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Circulation. 1994 Jul;90(1):362-8.

Angiotensin II increases plasminogen activator inhibitor type 1 and tissue-type plasminogen activator messenger RNA in cultured rat aortic smooth muscle cells.

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Istituto di Cardiologia, Università Cattolica Del Sacro Cuore, Rome, Italy.



The role of angiotensin as a vasoconstrictor is well established. Lately, several other actions of this hormone on vascular smooth muscle (VSM) cells have been recognized including the induction of hypertrophy and/or DNA synthesis. Platelet-derived growth factor (PDGF), a mitogen recently shown to increase plasminogen activator inhibitor type 1 (PAI-1) synthesis in VSM cells, shares with angiotensin II (Ang II) several steps of its intracellular signaling pathway.


The expression of PAI-1 and tissue-type plasminogen activator (TPA) mRNA in cultured rat VSM cells was studied. Northern blot analysis demonstrated a severalfold increase in the PAI-1 mRNA 3 to 8 hours after stimulation with 300 nmol/L Ang II. A similar response for TPA mRNA was observed. This induction did not require the synthesis of an intermediate protein or peptide because it was not affected by cycloheximide. In the cell-conditioned supernatant, the net result was an increase in PAI-1 activity from 4.18 +/- 1.8 to 13.2 +/- 6.8 IU/mL 6 hours after the addition of 300 nmol/L Ang II (mean +/- SD, P < or = .008, n = 6). The Ang II-induced increase in PAI activity was dose related, with a maximal effect at a concentration of 23 nmol/L (n = 3) and an ED50 of 3.3 +/- 1.5 nmol/L (n = 3). [Sar1-Ile8]angiotensin II, a specific competitive antagonist of Ang II, blocked 90 +/- 9% (n = 3) of the PAI activity induced by 10 nmol/L Ang II. In basal conditions, fibrin overlay zymography demonstrated the presence of free TPA. After stimulation with Ang II, lysis caused by the in situ dissociation of TPA was also present in the region of the TPA/PAI-1 complex. Angiotensin I (Ang I) elicited an increase in PAI activity similar to that obtained with equivalent doses of Ang II. Captopril (5 micrograms/mL), an inhibitor of the angiotensin-converting enzyme (ACE), completely prevented the Ang I effect, demonstrating that VSM cells display an ACE-like activity.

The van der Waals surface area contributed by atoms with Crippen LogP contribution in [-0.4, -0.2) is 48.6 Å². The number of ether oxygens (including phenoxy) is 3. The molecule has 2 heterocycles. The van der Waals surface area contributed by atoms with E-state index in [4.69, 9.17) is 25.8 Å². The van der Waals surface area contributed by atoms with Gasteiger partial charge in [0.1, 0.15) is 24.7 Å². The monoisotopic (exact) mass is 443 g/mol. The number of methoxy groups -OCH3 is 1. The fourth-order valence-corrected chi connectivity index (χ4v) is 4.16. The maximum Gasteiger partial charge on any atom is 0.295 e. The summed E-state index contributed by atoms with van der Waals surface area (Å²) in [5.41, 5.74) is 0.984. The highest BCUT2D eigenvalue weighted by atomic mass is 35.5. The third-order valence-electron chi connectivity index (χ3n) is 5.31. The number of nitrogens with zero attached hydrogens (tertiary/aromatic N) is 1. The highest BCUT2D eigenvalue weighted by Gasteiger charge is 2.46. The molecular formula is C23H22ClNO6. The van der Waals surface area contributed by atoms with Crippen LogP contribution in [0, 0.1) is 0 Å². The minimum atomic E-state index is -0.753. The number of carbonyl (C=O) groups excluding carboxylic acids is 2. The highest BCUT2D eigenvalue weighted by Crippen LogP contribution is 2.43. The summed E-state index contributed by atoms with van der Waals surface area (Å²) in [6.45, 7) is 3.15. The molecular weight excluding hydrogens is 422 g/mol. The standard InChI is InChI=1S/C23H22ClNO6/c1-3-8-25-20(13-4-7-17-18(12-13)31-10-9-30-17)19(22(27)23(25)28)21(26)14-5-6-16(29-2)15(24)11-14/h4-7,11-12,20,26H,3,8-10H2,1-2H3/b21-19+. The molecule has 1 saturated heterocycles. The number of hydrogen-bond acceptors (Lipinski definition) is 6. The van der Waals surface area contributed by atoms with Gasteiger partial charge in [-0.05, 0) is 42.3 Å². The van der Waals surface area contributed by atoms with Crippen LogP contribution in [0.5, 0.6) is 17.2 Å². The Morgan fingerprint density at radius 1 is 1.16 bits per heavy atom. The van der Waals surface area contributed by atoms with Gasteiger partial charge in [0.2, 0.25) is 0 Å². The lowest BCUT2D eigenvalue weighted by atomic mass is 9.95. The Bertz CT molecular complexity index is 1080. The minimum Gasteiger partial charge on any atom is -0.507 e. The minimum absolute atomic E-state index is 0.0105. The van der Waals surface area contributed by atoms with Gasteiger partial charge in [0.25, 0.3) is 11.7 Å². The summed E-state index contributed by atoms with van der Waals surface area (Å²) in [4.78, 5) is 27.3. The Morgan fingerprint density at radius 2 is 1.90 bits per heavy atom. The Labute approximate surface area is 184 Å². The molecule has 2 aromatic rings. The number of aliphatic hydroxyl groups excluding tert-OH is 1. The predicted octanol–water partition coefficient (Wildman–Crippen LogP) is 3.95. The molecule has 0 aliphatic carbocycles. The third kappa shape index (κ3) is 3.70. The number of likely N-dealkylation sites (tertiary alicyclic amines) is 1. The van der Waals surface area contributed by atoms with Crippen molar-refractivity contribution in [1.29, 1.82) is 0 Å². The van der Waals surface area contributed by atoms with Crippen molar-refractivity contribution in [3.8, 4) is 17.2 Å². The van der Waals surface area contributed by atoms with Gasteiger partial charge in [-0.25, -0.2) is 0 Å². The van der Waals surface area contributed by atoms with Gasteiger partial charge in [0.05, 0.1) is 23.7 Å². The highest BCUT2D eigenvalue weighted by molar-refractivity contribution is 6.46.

Recent research has demonstrated the existence of a localized vascular renin-angiotensin system. The finding that Ang II can potentially modulate the plasminogen activation in the arterial wall has important biological and therapeutical implications for the evolution of arterial wall thrombi and the migration of cells through the vessel wall in the genesis of atherosclerotic lesions. We speculate that the reduction in thrombotic events observed in patients with a previous myocardial infarction and in high-renin, hypertensive patients treated with ACE inhibitors could be due at least in part to the decreased production of PAI-1 by VSM cells caused by these agents.

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